The first thing that strikes you as the curtains unfurl on Kaash Aap Hamare Hote is Juhi Babbar and her striking similarity with papa Babbar, who, like you know, isn't even remotely feminine - she isn't, either. And the only reason you are seeing her is because b'Reason' was on a strike when papa Babbar thought that she would be the next big thing to hit the screen. Big she sure is. Anyway, we could rant about Juhi all through, but there are other things that deserve their due. We'll get back to her, though.
The storyline for the flick is barely bearable. It begins with Amrita (Juhi Babbar), Yashwant Rai's (Om Puri) protégé, getting married to his hedonist son Ranbeer (Sharad Kapoor) who stays in Canada. Obviously she isn't happily wed to Ranbeer for the staggeringly straightforward reason that there is 20 reels of hamming left, and so the relationship breaks up rather nastily. Enter Sonu Nigam.
If you agree that a square is not a triangle, then you must also agree that Sonu Nigam is not an actor. The only reason he could have ventured into acting is that Juhi is around and it would be a superhuman effort to get worse than her. Anyway, Sonu plays Jai Kumar, an employee with a millionaire mill-owner Dad played by Raj Babbar. Now it so happens that Amrita, dodging Ranbeer's goons, ends up at Jai's place, and the rest of the story is as unpredictable as a match between Australia and Bangladesh.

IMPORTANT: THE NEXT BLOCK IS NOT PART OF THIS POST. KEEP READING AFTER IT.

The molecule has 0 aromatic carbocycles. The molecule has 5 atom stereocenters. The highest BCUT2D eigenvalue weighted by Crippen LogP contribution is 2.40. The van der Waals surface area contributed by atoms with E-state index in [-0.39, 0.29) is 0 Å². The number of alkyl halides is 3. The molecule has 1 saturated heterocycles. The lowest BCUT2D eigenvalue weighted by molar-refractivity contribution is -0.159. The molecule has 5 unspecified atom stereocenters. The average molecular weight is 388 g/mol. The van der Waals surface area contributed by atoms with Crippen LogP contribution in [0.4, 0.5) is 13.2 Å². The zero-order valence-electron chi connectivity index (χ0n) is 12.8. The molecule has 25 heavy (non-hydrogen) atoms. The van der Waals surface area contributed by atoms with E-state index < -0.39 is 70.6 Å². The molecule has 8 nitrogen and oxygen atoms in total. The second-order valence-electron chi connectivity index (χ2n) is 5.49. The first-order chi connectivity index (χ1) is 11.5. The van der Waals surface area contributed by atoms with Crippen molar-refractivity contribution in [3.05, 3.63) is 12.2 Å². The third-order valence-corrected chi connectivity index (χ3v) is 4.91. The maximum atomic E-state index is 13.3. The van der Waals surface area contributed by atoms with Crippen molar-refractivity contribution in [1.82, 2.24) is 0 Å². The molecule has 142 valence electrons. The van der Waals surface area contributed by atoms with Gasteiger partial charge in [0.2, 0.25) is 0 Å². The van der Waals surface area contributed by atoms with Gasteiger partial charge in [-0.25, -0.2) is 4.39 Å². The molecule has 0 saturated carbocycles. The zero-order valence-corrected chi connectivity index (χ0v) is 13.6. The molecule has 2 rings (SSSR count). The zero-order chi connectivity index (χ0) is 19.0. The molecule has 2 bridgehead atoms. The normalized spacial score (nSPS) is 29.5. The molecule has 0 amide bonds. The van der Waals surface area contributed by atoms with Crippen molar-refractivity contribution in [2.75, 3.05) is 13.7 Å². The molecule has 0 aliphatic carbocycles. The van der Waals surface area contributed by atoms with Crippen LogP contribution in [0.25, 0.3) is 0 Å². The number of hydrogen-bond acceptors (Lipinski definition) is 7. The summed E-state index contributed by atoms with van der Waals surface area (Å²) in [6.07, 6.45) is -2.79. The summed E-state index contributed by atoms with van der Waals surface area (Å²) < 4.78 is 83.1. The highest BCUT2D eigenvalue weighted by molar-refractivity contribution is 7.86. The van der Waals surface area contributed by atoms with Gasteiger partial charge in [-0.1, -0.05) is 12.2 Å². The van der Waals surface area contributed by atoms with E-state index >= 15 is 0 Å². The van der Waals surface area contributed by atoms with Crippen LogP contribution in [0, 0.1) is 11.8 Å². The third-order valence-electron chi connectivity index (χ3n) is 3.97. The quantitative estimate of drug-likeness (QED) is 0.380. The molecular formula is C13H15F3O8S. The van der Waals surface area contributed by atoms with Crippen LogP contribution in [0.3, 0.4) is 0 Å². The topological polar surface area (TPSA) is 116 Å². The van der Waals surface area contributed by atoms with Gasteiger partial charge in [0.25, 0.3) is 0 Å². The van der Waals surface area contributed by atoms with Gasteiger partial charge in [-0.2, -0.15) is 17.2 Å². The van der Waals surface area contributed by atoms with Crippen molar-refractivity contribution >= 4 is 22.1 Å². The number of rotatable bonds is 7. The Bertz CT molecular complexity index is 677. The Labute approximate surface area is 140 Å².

Technically the movie is very weak. There isn't a single notable feature about it. We have spoken enough about the Sonus and the Juhis, so let's get to the rest of the gang. Unfortunately, there aren't any good performances by the supporting cast either. Raj Babbar, as usual, has a perpetual peeved expression. Om Puri, again as usual, is wasted. Johnny Lever's high-decibel comedy falls flat, and Sharad Kapoor hardly has any screen time. I don't quite remember any music, and that I guess tells you about its quality.
There could be only two reasons you may want to take your Valentine to this movie: one, you've had enough of him/her and this is your way of saying ta ta; and two, you get all the privacy you need to cozy up with him/her. If it's the second, make sure you pick up cotton plugs for your ears lest they resonate with the echoes of an empty hall.